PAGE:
“Oh special, special JJ,” she had written. “You are so annoying and rude. You always would get me mad and never stopped bothering me. But you always made the train ride fun. You were such a good BEAM friend and I hope to see you in BEAM 7.”
Jonathan paused for a moment before looking up.
“Now if you gave me a Nerf gun, it would be better for everyone,” he said, and put his arm around her.
The three exchanged phone numbers.
Doubts and the Power of Math
A few weeks later, poring over the surveys the students filled out on the last day, Mr. Zaharopol and his staff could take some measure of satisfaction. “I want to get a Ph.D. in math,” one student had written. Neither of his parents had graduated from college. Jonathan, in his review, recommended to future students that they pack their own lunches. He also wrote: “I learned math they don’t teach me at school.”
The teachers, though, wondered how much they’d really been able to achieve.
“They’re extremely passionate, and quick to pick up things,” Mr. Zaharopol said in late October, when the BEAM staff gathered for an assessment. “But how many will stick with it? And are we reaching them soon enough?”
As police shootings of black men continued and Donald J. Trump moved into the White House, Jonathan’s mother had started to question her belief in the power of math to provide her son with a buffer. “It’s just shocking that his views are the views of a lot of Americans,” she said of the new president.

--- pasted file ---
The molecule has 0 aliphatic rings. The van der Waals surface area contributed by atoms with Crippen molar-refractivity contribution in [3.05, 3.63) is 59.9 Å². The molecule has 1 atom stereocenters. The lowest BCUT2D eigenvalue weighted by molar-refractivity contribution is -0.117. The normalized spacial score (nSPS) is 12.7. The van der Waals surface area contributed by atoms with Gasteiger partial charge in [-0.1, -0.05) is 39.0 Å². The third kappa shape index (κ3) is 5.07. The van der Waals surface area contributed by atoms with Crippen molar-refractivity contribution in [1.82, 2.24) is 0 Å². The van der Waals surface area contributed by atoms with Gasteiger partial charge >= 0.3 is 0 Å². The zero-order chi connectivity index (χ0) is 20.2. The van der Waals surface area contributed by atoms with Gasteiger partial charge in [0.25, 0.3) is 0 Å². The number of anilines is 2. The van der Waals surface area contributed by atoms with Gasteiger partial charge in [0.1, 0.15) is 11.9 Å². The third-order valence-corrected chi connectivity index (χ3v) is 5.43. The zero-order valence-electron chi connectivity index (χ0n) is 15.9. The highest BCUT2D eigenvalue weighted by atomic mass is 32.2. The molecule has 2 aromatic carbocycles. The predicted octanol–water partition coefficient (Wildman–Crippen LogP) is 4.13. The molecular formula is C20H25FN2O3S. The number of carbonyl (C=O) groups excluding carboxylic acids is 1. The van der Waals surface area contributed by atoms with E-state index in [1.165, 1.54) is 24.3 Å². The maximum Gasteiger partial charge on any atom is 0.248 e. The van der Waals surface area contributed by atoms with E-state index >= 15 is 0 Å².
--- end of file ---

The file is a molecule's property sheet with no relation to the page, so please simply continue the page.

She had allowed Jonathan to take karate after school, and by the start of winter he had obtained his advanced white belt.
Jonathan had not heard from Thays, and he was flagging in the online pre-algebra class for which he had dutifully signed up. Sometimes his internet service, always erratic, would disconnect during the lessons.
“I might not be able to do it for a few weeks,” he told me. “I have homework.”
But Emyr noted that all three of their names were on the short list of students who had sent back at least two correct answers to one of the problem sets that BEAM sent home.
And one evening, on the top bunk of the bed he shares with his brothers, Jonathan decided to try Thays again.
“Hey,” he typed into his phone.
“Who is this?” came the reply.
“Jonathan from BEAM,” he replied.
Her phone had been broken, she explained. She hadn’t received his texts.
They traded messages, until Jonathan’s mother reminded him that his phone privileges had been suspended.
“I am grounded for a week, so this is the last time we will be talking for now,” he typed quickly.
When the BEAM 7 applications arrived earlier this month, Thays and Emyr set to work. No math problems this time, just questions, 11 of them. What did she want to achieve in the eighth grade? “I want to get into Bronx Science!” Thays wrote, a reference to one of the city’s most selective public high schools. “I mean who doesn’t?” Why did he want to go to BEAM 7? “To see my BEAM peers,” wrote Emyr, in addition to “challenging my brain.”
Jonathan let his application sit on the kitchen table for a week. He let a long snow day with no school pass without looking at it. If he didn’t want to go, his mother had told him, she wouldn’t force him. He could do karate instead. Last Sunday, he began filling in the blanks. What kind of math did he find interesting? However unwittingly, his answer reflected BEAM’s key lesson: “I find proportion problems interesting because I’ll always be confused,” he wrote, “but I figure out the answer anyways.”
On Monday, at work, his mother put it in the mail.